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Rampage Now playing in D.C.

The greatest strength of Rampage is that everyone involved seems to know exactly what this film is: an action extravaganza based on an old arcade game that featured giant monsters set on destroying cities. -Trisha Brown

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RBG Now playing in D.C.

The structure of the film is like long-form profile you might find in Vanity Fair or New York Magazine. Cohen and West introduce Justice Ginsburg, with a mix of playful teases and evocative quotes, before they dig into a more traditional biography. They gloss over her early life – she was just Ruth Bader back then, a reserved young woman who grew up in Brooklyn – focusing instead on her career is a civil rights advocate. Before becoming a judge, Ginsburg spoke before the all-male court so that men and women would have equal treatment under the law. We hear excerpts from her arguments, and quiet forcefulness of what she says is disarming. -Alan Zilberman

Ready Player One Now playing in D.C.

Thankfully, Ready Player One doesn’t become engulfed with its own references and takes a more balanced look at increased entertainment intake. The story still remains silly, and the virtual world can often look comical. Plus a person’s pop culture knowledge still seems to outweigh anything else about a person to a troubling degree. Yet for all the flash and ridiculousness of Ready Player One, Spielberg’s adaptation is a solid step up from Cline’s story, repairing its biggest flaws and embracing nostalgia in just the right ways to make one of Spielberg’s finest blockbusters in years. -Ross Bonaime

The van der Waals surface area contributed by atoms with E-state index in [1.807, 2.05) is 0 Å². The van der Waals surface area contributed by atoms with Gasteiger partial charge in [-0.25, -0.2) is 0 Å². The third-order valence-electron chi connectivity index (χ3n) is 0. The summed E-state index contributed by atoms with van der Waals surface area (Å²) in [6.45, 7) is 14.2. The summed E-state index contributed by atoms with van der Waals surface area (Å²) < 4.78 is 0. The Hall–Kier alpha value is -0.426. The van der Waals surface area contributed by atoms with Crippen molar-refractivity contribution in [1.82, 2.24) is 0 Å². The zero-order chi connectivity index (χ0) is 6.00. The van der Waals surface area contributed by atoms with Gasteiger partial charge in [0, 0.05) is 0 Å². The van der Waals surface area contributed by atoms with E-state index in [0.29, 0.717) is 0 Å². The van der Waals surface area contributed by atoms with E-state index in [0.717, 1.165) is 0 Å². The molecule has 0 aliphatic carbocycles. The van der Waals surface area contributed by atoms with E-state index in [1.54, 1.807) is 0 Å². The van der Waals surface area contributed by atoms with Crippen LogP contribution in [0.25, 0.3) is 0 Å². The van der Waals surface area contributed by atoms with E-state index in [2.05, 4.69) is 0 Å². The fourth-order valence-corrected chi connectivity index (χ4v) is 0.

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The Rider Now playing in D.C.

Describing the premise of The Rider does not do it justice. It sounds like a typical indie drama, or something out of a Nicolas Sparks novel. What makes the film special is director Chloé Zhao’s empathy for her subjects. So much could have gone wrong, since she uses a cast of non-actors and bases the film on their lives, and yet she finds an unassuming naturalism that draws the viewer into small, high stakes world. There is also a lyricism at work, to the point where The Rider recalls the grandeur of classic John Ford westerns. That Zhao achieves so much, with only a crew of six at her disposal, is nothing short of remarkable. -Alan Zilberman